ILNews

Transfer granted to out-of-state warrant case

Jennifer Nelson
May 29, 2009
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The Indiana Supreme Court granted transfer Thursday in a case involving an arrest in Indiana with an invalid Alabama warrant.

In David A. Shotts v. State of Indiana, No. 71A03-0808-CR-400, the Court of Appeals reversed David Shotts' conviction of carrying a handgun without a license with a prior felony, ruling the Alabama warrant used to arrest him was invalid pursuant to the Fourth Amendment and Indiana Constitution. The warrant didn't provide any facts from which a neutral magistrate could have drawn his own conclusion as to the existence of probable cause and the Alabama affiant merely alleged Shotts had committed a crime.

The appellate court also ruled the good faith exception isn't applicable to the evidence seized during Shotts' arrest. The state argued because Indiana officers executed the arrest warrant without actually seeing it, they can't be charged with knowledge of any defects and thus must have acted in good faith. But because the Alabama officer who obtained the warrant in the first place should have known his testimony was insufficient to support a probable cause determination, his actions preclude the good faith exception from applying in this case, the judges ruled.

"To the extent that the U.S. Supreme Court is limiting the viability of the exclusionary rule pursuant to the Fourth Amendment, we are not convinced that our supreme court will follow suit and diminish safeguards historically recognized pursuant to Article 1, Section 11 of the Indiana Constitution," wrote Judge Terry Crone.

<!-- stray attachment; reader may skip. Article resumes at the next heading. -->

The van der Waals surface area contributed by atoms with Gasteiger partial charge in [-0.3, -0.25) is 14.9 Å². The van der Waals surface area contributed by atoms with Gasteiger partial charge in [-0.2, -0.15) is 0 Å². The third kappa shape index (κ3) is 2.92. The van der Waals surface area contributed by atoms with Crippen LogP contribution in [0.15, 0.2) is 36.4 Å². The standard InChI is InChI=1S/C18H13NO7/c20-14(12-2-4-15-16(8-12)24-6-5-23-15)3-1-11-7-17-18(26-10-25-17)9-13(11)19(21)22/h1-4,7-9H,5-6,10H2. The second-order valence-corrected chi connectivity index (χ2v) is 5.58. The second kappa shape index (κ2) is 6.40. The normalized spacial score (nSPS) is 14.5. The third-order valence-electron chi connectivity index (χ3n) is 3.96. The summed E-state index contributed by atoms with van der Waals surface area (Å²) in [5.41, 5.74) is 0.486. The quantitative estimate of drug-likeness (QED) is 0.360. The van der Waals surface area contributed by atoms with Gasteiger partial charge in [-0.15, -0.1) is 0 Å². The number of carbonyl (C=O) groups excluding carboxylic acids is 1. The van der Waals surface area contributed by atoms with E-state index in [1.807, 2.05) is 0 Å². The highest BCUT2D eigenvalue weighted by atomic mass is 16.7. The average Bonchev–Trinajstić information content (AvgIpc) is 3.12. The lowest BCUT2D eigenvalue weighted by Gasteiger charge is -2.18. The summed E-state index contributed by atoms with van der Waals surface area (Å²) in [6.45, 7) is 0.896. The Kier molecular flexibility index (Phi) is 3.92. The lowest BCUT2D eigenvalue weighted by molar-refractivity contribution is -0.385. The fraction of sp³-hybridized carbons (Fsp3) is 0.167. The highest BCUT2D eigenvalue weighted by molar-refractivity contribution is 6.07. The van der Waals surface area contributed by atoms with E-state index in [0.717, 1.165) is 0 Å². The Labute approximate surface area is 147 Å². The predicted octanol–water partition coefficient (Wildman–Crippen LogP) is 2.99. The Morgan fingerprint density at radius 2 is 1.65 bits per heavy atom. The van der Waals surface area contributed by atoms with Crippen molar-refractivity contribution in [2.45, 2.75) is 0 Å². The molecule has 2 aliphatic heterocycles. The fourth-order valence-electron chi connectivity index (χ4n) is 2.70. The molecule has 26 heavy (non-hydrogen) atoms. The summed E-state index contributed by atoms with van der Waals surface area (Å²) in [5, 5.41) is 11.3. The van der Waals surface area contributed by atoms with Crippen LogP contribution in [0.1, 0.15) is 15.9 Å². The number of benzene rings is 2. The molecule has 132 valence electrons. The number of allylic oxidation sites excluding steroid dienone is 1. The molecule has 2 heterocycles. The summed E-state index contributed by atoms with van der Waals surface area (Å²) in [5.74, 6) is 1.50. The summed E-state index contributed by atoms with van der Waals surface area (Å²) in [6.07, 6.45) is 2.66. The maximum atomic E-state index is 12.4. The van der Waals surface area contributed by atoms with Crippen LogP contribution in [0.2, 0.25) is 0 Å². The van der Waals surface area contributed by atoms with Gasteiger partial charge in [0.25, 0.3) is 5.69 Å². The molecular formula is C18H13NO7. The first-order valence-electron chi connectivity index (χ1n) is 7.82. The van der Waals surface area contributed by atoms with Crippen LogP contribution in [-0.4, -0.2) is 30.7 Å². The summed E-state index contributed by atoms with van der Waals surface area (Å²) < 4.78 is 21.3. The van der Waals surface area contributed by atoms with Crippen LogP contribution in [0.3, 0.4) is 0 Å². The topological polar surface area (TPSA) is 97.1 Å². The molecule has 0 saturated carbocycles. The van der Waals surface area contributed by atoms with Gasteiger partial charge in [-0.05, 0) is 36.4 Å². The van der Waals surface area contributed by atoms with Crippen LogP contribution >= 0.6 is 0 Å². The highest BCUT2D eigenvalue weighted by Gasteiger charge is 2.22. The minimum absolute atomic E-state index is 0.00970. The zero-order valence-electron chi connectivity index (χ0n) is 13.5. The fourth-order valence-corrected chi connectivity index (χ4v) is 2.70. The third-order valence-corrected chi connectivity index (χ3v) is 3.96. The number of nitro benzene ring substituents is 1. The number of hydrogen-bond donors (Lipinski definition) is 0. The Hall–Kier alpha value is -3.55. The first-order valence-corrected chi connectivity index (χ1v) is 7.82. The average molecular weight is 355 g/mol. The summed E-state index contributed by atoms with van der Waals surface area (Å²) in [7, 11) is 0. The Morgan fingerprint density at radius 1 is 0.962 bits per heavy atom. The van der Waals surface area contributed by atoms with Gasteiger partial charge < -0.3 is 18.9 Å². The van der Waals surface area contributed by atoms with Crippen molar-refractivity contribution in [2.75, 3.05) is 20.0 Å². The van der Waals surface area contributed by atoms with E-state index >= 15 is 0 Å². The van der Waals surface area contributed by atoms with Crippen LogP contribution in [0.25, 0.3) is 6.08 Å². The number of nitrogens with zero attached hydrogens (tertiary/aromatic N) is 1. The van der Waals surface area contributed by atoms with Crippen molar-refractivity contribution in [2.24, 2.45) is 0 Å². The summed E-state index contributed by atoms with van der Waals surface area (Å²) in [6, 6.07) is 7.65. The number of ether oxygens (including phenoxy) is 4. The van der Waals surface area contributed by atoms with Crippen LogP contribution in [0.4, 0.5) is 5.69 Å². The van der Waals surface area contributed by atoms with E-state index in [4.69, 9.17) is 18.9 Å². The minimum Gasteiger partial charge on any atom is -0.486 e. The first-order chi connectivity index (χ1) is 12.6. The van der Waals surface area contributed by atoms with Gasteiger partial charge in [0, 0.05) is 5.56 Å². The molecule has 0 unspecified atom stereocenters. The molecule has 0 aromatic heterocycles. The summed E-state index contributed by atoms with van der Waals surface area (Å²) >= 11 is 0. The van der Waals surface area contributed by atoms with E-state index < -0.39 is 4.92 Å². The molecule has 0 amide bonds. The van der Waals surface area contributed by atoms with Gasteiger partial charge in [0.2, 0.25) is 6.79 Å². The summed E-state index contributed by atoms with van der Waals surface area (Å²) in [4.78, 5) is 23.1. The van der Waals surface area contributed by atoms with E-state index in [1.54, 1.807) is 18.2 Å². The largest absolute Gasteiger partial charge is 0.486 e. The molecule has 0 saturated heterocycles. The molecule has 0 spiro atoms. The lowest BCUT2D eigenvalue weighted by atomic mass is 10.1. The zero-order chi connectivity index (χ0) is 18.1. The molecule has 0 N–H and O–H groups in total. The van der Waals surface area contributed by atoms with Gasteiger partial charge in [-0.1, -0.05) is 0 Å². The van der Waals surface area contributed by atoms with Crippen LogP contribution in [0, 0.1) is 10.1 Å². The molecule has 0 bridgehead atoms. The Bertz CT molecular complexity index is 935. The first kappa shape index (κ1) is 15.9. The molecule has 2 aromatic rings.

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  1. Is it possible to amend an order for child support due to false paternity?

  2. He did not have an "unlicensed handgun" in his pocket. Firearms are not licensed in Indiana. He apparently possessed a handgun without a license to carry, but it's not the handgun that is licensed (or registered).

  3. Once again, Indiana's legislature proves how friendly it is to monopolies. This latest bill by Hershman demonstrates the lengths Indiana's representatives are willing to go to put big business's (especially utilities') interests above those of everyday working people. Maassal argues that if the technology (solar) is so good, it will be able to compete on its own. Too bad he doesn't feel the same way about the industries he represents. Instead, he wants to cut the small credit consumers get for using solar in order to "add a 'level of certainty'" to his industry. I haven't heard of or seen such a blatant money-grab by an industry since the days when our federal, state, and local governments were run by the railroad. Senator Hershman's constituents should remember this bill the next time he runs for office, and they should penalize him accordingly.

  4. From his recent appearance on WRTV to this story here, Frank is everywhere. Couldn't happen to a nicer guy, although he should stop using Eric Schnauffer for his 7th Circuit briefs. They're not THAT hard.

  5. They learn our language prior to coming here. My grandparents who came over on the boat, had to learn English and become familiarize with Americas customs and culture. They are in our land now, speak ENGLISH!!

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